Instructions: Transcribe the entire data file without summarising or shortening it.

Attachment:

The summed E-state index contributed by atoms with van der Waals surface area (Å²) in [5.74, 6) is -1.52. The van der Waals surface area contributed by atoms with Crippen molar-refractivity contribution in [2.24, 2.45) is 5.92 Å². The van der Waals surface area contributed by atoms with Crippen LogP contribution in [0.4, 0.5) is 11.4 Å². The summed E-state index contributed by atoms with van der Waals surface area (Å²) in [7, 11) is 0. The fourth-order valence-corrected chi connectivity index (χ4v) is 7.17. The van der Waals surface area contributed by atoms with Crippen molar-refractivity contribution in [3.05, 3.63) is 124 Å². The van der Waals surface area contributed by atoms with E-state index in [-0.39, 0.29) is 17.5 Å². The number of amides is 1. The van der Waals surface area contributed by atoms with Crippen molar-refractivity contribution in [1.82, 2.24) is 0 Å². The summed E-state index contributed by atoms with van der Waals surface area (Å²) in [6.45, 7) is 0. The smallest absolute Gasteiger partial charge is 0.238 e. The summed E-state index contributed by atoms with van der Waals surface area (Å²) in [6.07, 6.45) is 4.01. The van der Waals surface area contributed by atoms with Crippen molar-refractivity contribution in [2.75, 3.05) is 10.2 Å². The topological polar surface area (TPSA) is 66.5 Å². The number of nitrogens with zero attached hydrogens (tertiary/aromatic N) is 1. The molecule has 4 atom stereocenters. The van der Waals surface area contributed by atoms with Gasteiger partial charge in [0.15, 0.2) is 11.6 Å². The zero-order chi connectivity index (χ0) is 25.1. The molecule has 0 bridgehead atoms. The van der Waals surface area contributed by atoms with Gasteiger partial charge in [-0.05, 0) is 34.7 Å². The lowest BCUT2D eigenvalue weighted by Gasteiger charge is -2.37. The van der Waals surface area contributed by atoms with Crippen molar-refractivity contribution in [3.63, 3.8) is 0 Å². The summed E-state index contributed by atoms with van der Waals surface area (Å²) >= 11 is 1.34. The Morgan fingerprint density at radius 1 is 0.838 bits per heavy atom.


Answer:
The summed E-state index contributed by atoms with van der Waals surface area (Å²) in [5.74, 6) is -1.52. The van der Waals surface area contributed by atoms with Crippen molar-refractivity contribution in [2.24, 2.45) is 5.92 Å². The van der Waals surface area contributed by atoms with Crippen LogP contribution in [0.4, 0.5) is 11.4 Å². The summed E-state index contributed by atoms with van der Waals surface area (Å²) in [7, 11) is 0. The fourth-order valence-corrected chi connectivity index (χ4v) is 7.17. The van der Waals surface area contributed by atoms with Crippen molar-refractivity contribution in [3.05, 3.63) is 124 Å². The van der Waals surface area contributed by atoms with E-state index in [-0.39, 0.29) is 17.5 Å². The number of amides is 1. The van der Waals surface area contributed by atoms with Crippen molar-refractivity contribution in [1.82, 2.24) is 0 Å². The summed E-state index contributed by atoms with van der Waals surface area (Å²) in [6.45, 7) is 0. The smallest absolute Gasteiger partial charge is 0.238 e. The summed E-state index contributed by atoms with van der Waals surface area (Å²) in [6.07, 6.45) is 4.01. The van der Waals surface area contributed by atoms with Crippen molar-refractivity contribution in [2.75, 3.05) is 10.2 Å². The topological polar surface area (TPSA) is 66.5 Å². The number of nitrogens with zero attached hydrogens (tertiary/aromatic N) is 1. The molecule has 4 atom stereocenters. The van der Waals surface area contributed by atoms with Gasteiger partial charge in [0.15, 0.2) is 11.6 Å². The zero-order chi connectivity index (χ0) is 25.1. The molecule has 0 bridgehead atoms. The van der Waals surface area contributed by atoms with Gasteiger partial charge in [-0.05, 0) is 34.7 Å². The lowest BCUT2D eigenvalue weighted by Gasteiger charge is -2.37. The van der Waals surface area contributed by atoms with Crippen molar-refractivity contribution in [3.63, 3.8) is 0 Å². The summed E-state index contributed by atoms with van der Waals surface area (Å²) >= 11 is 1.34. The Morgan fingerprint density at radius 1 is 0.838 bits per heavy atom.